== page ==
Sen. Mary L. Landrieu has one message for the Republicans salivating over her seat in 2014: Bring it on.
She’s never had an easy race, but the Democrat’s third re-election fight looks daunting in a post-earmark, post-health care law era.
Louisiana has grown more Republican, the midterm electorate is less favorable to her than a presidential electorate, and she’s voted 97 percent with President Barack Obama, who is deeply unpopular in the Pelican State.
The president took just 41 percent there last month, and Landrieu is the only statewide elected Democratic official.
But the senator starts out with some real advantages. The Landrieu brand is strong in the state: Her father was mayor of New Orleans in the 1970s, and her brother, Mitch Landrieu, is the current mayor of the Big Easy. Republican contenders will probably be locked in a long battle to take her on. And she has a clear argument to make to voters: She has a record of putting Louisiana first, no matter what.
Landrieu said voters want someone who can work across the aisle with presidents of either party to get results.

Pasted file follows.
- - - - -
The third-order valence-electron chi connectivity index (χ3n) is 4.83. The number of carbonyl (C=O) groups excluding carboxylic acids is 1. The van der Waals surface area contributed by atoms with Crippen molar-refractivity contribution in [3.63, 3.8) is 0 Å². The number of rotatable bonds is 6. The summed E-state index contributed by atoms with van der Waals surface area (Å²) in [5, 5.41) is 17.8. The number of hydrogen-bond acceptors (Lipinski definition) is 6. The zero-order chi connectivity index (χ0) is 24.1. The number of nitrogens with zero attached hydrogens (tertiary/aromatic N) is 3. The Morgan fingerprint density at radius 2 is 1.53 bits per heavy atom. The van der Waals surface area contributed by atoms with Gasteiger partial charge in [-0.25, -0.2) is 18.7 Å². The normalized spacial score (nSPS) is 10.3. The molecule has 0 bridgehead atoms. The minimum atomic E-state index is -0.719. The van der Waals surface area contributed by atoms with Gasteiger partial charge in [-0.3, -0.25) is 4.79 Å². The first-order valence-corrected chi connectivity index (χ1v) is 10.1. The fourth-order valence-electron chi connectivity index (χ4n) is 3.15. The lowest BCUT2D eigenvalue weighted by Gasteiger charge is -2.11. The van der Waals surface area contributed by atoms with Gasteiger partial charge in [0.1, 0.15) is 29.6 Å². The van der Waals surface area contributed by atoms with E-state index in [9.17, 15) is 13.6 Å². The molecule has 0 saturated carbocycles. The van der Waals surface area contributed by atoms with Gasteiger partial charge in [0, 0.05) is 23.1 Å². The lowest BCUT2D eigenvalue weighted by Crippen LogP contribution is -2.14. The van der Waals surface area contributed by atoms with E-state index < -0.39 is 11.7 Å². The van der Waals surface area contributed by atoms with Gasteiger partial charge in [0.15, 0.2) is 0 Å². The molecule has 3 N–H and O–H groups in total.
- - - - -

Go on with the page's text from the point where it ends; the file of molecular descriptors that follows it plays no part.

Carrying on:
“That is truly what my election is going to be determined on — is my record of effectiveness on behalf of the people of Louisiana,” Landrieu said in an interview. “Frankly, I’d put my record up against anyone that has ever represented the state in the United States Senate.”
But voters may not end up casting ballots in a referendum on her effectiveness. If Republicans have their way, voters will be making a choice between a Democrat who votes with her party most of the time or a Republican who votes a more conservative line.
“In the past, Louisiana has overlooked her more liberal voting record because she has been good at bringing in dollars to the state. But you’re entering a new world,” said Timmy Teepell, a Louisiana Republican operative who served as Gov. Bobby Jindal’s chief of staff during his first term. He said in a post-earmark era in which the ability of Landrieu to bring home federal dollars is limited, “it makes it awfully tough for people to overlook her liberal voting record.”
Pelican State political hands repeatedly mentioned her vote in favor of “Obamacare” as one of Landrieu’s biggest hurdles.
“If she wouldn’t have voted for the health care, she would have a decent chance for re-election,” said longtime Louisiana pollster Bernie Pinsonat, who has worked for both Democrats and Republicans. “I’m not saying she can’t get re-elected, but ...” he trailed off.